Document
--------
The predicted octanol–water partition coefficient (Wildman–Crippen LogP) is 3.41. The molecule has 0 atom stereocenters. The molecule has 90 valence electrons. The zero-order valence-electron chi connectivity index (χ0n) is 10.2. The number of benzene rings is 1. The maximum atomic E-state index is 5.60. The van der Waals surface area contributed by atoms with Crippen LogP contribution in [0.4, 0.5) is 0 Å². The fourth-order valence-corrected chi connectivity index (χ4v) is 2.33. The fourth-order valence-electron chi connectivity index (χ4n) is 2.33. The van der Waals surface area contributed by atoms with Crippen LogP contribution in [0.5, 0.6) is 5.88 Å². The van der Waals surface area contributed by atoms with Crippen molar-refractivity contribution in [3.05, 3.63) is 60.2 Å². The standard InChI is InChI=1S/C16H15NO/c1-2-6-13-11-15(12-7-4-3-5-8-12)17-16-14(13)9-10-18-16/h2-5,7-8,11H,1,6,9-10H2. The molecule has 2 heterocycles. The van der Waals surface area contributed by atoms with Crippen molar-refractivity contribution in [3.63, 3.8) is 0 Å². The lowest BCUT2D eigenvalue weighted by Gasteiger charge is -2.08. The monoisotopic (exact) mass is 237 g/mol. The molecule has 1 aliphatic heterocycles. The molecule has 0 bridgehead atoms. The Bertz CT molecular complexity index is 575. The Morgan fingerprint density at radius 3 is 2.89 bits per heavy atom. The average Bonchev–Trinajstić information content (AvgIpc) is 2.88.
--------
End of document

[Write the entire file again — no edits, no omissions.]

The predicted octanol–water partition coefficient (Wildman–Crippen LogP) is 3.41. The molecule has 0 atom stereocenters. The molecule has 90 valence electrons. The zero-order valence-electron chi connectivity index (χ0n) is 10.2. The number of benzene rings is 1. The maximum atomic E-state index is 5.60. The van der Waals surface area contributed by atoms with Crippen LogP contribution in [0.4, 0.5) is 0 Å². The fourth-order valence-corrected chi connectivity index (χ4v) is 2.33. The fourth-order valence-electron chi connectivity index (χ4n) is 2.33. The van der Waals surface area contributed by atoms with Crippen LogP contribution in [0.5, 0.6) is 5.88 Å². The van der Waals surface area contributed by atoms with Crippen molar-refractivity contribution in [3.05, 3.63) is 60.2 Å². The standard InChI is InChI=1S/C16H15NO/c1-2-6-13-11-15(12-7-4-3-5-8-12)17-16-14(13)9-10-18-16/h2-5,7-8,11H,1,6,9-10H2. The molecule has 2 heterocycles. The van der Waals surface area contributed by atoms with Crippen molar-refractivity contribution in [3.63, 3.8) is 0 Å². The lowest BCUT2D eigenvalue weighted by Gasteiger charge is -2.08. The monoisotopic (exact) mass is 237 g/mol. The molecule has 1 aliphatic heterocycles. The molecule has 0 bridgehead atoms. The Bertz CT molecular complexity index is 575. The Morgan fingerprint density at radius 3 is 2.89 bits per heavy atom. The average Bonchev–Trinajstić information content (AvgIpc) is 2.88.